So you want to enable personal one-to-one communication with your clients, but you don’t want to be creepy about it.
Marketers have been trying to achieve this for the past decade, mostly via heavily automated marketing tech to achieve a one-to-one “feel” for each customer while not incurring the tax of heavy, manual processes. But frequently, they’ve been forced to make assumptions based on insufficient data, which can confuse or anger customers.
Big data marketing platform BloomReach thinks it’s finally cracked the problem, and on a giant scale.
Today the company is launching its Personalized Discovery Platform, which could well be a game-changer in this area of marketing technology. I took a look at the system and talked with the team at BloomReach to find out how it works and why it might just be the answer every marketer has been looking for.
In short, BloomReach allows a marketing team to make content and products more discoverable with a suite of connected applications that personalize organic search, site search, digital marketing and merchandising, regardless of the device the consumer is using to access that content.
The result of gaining this data? Marketers can now ensure that their web properties and marketing output deliver more than the usual “people also bought this” functionality. BloomReach say its technology allows a company’s website and communications to act more like they’ve been designed “just for you,” adapting to each user without requiring a login.
The BloomReach story started in 2008, when Google scientist Ashutosh Garg and Silicon Valley entrepreneur Raj De Datta started working on a solution to this age-old digital marketing issue.
“BloomReach was founded on the idea that the Internet must be more relevant,” De Datta, co-founder and CEO, told me. “We envisioned an entirely ‘BloomReached’ web.”
At the heart of the newly-released system is a natural-language processing engine that understands content and matches it with what consumers are seeking. For example, let’s say you visit a website that uses the technology and are searching for a red dress for a particular evening event. Maybe you search for “scarlet bodycon clubbing” or “ruby form-fitting knee-length cocktails” or a “raspberry square-neck party.” Because English is not a programming language and there are thousands of ways to characterize just about any product, the website you’re searching might not return any meaningful results.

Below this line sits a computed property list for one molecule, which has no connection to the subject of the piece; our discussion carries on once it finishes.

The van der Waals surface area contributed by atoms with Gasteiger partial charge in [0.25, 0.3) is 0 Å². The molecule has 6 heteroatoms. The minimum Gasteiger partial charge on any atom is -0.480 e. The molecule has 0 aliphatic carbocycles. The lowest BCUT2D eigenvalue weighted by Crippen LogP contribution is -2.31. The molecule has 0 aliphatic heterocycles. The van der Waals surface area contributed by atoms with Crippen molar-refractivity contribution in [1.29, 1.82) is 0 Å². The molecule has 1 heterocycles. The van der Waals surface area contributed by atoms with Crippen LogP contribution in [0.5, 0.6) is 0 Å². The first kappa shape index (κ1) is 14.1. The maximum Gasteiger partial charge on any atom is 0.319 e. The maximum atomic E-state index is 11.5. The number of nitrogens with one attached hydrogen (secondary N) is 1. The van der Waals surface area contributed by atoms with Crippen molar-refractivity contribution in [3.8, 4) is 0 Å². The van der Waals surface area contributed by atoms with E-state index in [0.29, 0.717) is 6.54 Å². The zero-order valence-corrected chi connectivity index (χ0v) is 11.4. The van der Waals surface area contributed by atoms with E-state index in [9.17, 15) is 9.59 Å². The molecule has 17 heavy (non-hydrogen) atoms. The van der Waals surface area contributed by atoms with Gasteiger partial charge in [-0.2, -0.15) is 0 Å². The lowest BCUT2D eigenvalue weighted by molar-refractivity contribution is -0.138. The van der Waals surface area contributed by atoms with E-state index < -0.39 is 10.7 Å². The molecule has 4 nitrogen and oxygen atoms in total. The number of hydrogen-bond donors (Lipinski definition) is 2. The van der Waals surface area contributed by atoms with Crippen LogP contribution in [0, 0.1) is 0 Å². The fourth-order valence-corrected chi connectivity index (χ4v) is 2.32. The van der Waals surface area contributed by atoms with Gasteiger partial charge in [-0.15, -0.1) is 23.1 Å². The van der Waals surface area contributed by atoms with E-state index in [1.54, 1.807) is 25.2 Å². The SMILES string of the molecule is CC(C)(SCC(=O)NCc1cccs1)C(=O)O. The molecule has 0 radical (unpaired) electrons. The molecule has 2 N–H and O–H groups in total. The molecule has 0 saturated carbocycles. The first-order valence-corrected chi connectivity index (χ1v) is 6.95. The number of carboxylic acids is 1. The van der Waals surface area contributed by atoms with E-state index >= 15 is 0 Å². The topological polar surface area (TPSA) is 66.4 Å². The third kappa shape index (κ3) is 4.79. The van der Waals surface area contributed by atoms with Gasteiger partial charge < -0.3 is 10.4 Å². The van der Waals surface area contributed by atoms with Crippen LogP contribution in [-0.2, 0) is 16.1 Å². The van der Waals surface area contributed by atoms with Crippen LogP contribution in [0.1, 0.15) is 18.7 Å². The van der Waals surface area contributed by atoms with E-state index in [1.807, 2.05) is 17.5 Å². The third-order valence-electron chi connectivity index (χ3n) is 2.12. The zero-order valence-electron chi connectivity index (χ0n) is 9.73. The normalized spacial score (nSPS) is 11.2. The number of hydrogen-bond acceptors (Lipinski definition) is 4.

In fact, BloomReach says, many searches on clothing websites don’t include the word “dress” at all. There are simply thousands of ways to describe the product.
BloomReach’s engine, however, understands alternative phrasing better than traditional text search techniques. So a website using the engine would be able to match your search with a variety of red dresses.
In addition, BloomReach believes it has answered the personalization problem and is able to treat each visitor as an individual rather than basing customizations on wide persona groups. The company says it really understands the context of every search.
The new Personalized Discovery Platform shares insights with all existing BloomReach applications. These include tools to identify demand for a merchant’s products across the web, analytics that determine performance and site behavior, personalization across websites, and mobile devices and tools to manage marketing content.
BloomReach’s platform also continually optimizes in real-time, improving and iterating with every user interaction. The technology doesn’t rely on wide consumer personas and demographic or historical data like many I’ve seen before: the Personalized Discovery Platform predicts the most relevant content for each consumer anonymously, even those who do not log-in.
First the platform understands the semantics around a product. What are the attributes, how is it described, what people say within reviews and more. Then, it looks at how people discovered that item; what they searched for, what landing pages it was a part of, and what people buy in addition to that product.